After eight episodes, the drama that unfolded on Heels this season made this a must-see, but left just enough for fans to keep wanting more. As the show brought in more of the ensemble case, it made sure that the focus has always been squarely on the Spade brothers, Jack (Stephen Amell) and Ace (Alexander Ludwig) getting involved in the family business of professional wrestling.
As the season finale unfolds on the Starz network Sunday at 9PM ET (or wherever you stream your services anytime), we flash back to a scene with young Jack and Ace and how their dynamic as brothers work out. Jack says he may not like Ace, but he loves him as a brother. This lays the foundation for the rest of their brotherly love has played throughout the season, and it even highlights how their dad, “King” Tom Spade (David James Elliott), had a very strange, almost sadistic side to disciplining his boys, and his unique variation of tough love made the boys who they are today.
Cue back to where we left off in the seventh episode, as Jack laid the smack down on Florida Wrestling Dystopia owner Gully (series producer and veteran actor Mike O’Malley), getting Ace out of the FWD snake pit and back across state lines to Duffy, GA. While driving back, Jack tells ace that in the main event of the Georgia State Fair, he’s going to be turned face and will get the title belt. So there’s a sense that a reconciliation is in place, and Ace even does his best to try to make up for his past behaviors later in the show. Too bad the same can’t be said of Jack’s family life, as Staci (Alison Luff) has left the house and taken their son Thomas (Roxton Garcia) to stay with friends.
Everyone is prepping in their own way for the Georgia State Fair, as “Wild Bill” Hancock (Chris Bauer) offers Crystal (Kelli Berglund) a chance to be in the big show as his valet, the latest “Bunny Bombshell”, which she reluctantly agrees to do (“Ta-da.”). Diego (Robby Ramos) is also busy recording for the history of Duffy Wrestling League (DWL), and getting “Wild Bill” a little something extra in the form of pills. Meanwhile, the preparation for the ladder match is mapped out by “Wild Bil”l and the Spade brothers.
Back at the FWD, Gully is licking his wounds and plotting revenge. Rooster (Allen Maldonado) hands him an idea on a silver platter: Mess up the main event, and get the fans to turn on Ace, again. Rooster states that doing that will break his fragile ego, and hurt him and Jack in the process. Gully is all for it, and set the plans in motion.
Later that night Jack and Staci have a frank discussion about how Jack’s energies going to the DWL is starting to cost a few things, namely their marriage and Jack’s sense of self, and how he just keeps losing himself further and further. Plus, Staci tells jack that she knows all about the Kleenex being thrown at Ace, just to make him heel.
Jack claims it’s in Ace’s best interest as he doesn’t want him to go down a fate worse than their dad, but this only tells part of the truth. Staci wants him present in everyday lives and be the good guy she met all those years ago, and wants him to come clean with Ace, along with seeing her sing at the rodeo that got rescheduled. This has been the problem all season long for Jack; being everywhere, but not being present at major milestones in family life.
The day of the big GA state fair, all the DWL crew is completely star struck at the event and the ring, and they do a good job getting the crowd fired up that night. When it comes to the main event, the finish suddenly starts to go to the crapper; literally for “Wild Bill”, and figuratively for the Spade brothers, once Ace finally learns of Jack’s role of the Kleenex conspiracy during their match (and we all know how well that goes with Ace).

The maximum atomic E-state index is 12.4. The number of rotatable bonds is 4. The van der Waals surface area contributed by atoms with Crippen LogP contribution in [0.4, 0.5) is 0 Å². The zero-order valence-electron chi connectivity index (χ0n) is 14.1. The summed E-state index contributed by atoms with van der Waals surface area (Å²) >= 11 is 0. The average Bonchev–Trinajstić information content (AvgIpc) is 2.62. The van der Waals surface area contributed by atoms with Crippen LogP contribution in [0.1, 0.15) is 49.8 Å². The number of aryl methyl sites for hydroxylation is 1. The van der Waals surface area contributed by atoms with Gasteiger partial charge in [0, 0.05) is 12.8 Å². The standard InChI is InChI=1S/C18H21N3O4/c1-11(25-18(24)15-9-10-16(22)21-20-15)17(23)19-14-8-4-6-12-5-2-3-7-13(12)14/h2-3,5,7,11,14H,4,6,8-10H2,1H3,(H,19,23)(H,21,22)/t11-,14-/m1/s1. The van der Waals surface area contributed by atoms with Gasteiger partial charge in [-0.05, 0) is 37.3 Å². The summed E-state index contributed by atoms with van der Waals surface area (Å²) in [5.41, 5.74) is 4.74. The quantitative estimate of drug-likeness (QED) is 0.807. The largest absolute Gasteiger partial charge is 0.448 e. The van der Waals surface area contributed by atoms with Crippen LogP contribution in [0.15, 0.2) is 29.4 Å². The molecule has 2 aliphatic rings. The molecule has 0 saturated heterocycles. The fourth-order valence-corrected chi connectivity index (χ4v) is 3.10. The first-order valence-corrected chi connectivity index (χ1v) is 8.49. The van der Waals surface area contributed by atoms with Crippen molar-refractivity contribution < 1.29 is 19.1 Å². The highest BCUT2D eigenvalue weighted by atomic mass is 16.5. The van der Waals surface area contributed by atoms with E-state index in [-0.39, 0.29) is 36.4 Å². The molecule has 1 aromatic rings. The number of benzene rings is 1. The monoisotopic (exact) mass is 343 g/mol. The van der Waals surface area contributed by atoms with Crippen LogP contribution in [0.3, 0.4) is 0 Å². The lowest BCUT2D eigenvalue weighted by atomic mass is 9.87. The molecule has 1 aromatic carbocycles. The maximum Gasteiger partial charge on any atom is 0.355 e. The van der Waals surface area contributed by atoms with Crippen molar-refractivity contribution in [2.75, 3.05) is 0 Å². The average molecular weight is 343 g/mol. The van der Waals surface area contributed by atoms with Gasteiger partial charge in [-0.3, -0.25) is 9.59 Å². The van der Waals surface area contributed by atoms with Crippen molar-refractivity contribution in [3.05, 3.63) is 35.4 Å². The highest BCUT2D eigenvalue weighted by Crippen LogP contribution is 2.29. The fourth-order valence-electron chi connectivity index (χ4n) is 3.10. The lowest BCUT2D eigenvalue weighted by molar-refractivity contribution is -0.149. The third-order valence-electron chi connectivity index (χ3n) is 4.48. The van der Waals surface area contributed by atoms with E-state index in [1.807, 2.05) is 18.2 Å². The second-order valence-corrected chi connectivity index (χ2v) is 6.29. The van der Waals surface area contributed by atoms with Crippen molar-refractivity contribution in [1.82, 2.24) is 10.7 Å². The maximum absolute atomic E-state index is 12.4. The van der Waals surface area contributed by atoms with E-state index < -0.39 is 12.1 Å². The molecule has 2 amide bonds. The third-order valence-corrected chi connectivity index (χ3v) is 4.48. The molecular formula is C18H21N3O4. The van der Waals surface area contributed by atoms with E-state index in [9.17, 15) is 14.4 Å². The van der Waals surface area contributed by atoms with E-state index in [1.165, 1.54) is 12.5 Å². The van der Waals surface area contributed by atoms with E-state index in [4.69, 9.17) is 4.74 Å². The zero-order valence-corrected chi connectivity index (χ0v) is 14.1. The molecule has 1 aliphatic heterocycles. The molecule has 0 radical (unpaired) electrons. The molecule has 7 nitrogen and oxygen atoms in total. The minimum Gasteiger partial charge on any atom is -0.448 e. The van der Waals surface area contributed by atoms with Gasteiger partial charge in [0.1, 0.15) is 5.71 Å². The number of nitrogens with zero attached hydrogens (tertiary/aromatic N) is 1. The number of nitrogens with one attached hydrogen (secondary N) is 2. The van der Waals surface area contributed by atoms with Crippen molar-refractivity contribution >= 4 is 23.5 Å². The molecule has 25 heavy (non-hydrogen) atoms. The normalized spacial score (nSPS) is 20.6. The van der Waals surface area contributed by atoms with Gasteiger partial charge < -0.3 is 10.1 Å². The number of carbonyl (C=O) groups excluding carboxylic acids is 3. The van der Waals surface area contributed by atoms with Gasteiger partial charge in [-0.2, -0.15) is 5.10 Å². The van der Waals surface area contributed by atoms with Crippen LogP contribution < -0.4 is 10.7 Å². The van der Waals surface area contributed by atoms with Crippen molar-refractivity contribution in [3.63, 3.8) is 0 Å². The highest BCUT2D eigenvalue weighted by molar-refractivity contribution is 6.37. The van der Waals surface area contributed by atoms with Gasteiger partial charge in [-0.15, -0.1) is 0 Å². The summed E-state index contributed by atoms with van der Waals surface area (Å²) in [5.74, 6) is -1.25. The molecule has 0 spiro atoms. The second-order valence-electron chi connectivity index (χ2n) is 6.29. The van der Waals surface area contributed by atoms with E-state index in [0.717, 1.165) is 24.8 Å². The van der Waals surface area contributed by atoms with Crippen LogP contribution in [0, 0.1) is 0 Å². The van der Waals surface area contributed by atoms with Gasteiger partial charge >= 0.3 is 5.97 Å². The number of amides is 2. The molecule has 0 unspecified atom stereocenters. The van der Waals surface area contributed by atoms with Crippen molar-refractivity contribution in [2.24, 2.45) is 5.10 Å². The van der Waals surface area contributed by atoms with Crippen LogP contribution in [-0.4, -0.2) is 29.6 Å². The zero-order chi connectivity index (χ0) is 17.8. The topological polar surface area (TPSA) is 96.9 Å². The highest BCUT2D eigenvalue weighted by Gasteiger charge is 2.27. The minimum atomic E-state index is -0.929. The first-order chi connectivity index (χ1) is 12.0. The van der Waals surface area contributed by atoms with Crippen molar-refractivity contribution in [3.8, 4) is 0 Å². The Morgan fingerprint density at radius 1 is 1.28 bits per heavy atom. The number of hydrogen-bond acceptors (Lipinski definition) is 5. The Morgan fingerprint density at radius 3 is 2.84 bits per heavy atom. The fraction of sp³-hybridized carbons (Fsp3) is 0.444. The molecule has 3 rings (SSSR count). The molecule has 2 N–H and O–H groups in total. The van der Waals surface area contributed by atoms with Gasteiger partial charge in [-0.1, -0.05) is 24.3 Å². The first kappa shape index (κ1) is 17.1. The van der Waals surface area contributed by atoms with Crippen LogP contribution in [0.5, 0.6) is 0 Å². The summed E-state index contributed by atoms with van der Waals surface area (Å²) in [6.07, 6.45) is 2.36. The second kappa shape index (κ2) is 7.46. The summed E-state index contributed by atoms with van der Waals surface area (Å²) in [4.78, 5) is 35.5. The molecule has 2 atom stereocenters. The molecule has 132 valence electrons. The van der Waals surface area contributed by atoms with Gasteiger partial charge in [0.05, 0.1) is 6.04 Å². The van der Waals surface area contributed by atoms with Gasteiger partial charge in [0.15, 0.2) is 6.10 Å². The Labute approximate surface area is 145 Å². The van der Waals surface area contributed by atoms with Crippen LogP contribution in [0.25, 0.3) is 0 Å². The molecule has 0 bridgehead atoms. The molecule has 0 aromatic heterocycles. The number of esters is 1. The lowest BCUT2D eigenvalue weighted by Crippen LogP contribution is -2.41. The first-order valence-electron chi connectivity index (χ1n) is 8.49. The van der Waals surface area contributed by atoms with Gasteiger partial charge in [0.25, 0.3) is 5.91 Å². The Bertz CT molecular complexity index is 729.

The show is titled “Double Turn” for a reason, as what looks like the actual finish turns out to be something totally unexpected, that draws the audience in further and leaves those unexpected characters to shine in the sun. I won’t spoil the ending, other than to say that if you watch this show week after week (or binge in one sitting), you’ll see another side of the wrestlers and the people affected in Duffy, GA, that is familiar and unexpected. It definitely leaves more room for the story to be told, especially since the Spade brothers have more to tell in their brotherhood rivalry.
Everything about the show overall is very authentic, from showrunners O’Malley and Michael Waldron acting and writing, respectively, to the keen direction by Peter Segal and Jessica Lowrey. It also helps that the stunt coordination by Luke Hawx of the NWA helped the actors get into ring shape, especially when getting in the ring with actual wrestlers like Hawx and a new guy named Phil Brooks (he plays Rick Rabies in the show. He might have a future in pro wrestling…but then again, he looks like a Punk. *ahem*).
Of course, credit should be given to the main star Amell, whose love of professional wrestling led to Heels, and his take on the complex, elder Spade brother trying to keep everything together, and let letting things slip through is a testament to his acting skills to find the conflicted core of this “heel.” Ludwig should also share the kudos, as he has managed to make his Ace Spade more than just a one-note jock, but a human that wants the adulation of the crowd, and wants to be seen as a good guy, even though he messes up.
While there is no word if, or when, a new season of Heels is going to be in the works, it’s definitely worth checking out however you get your streaming service. If this is the first time you’re reading about the show, check out the archives to read up on the episode recaps and the stories from the men behind the show.
Slam Wrestling’s Heels story and review archive
Check out the STARZ-created website for the Duffy Wrestling League
Watch episodes of Heels through the STARZ website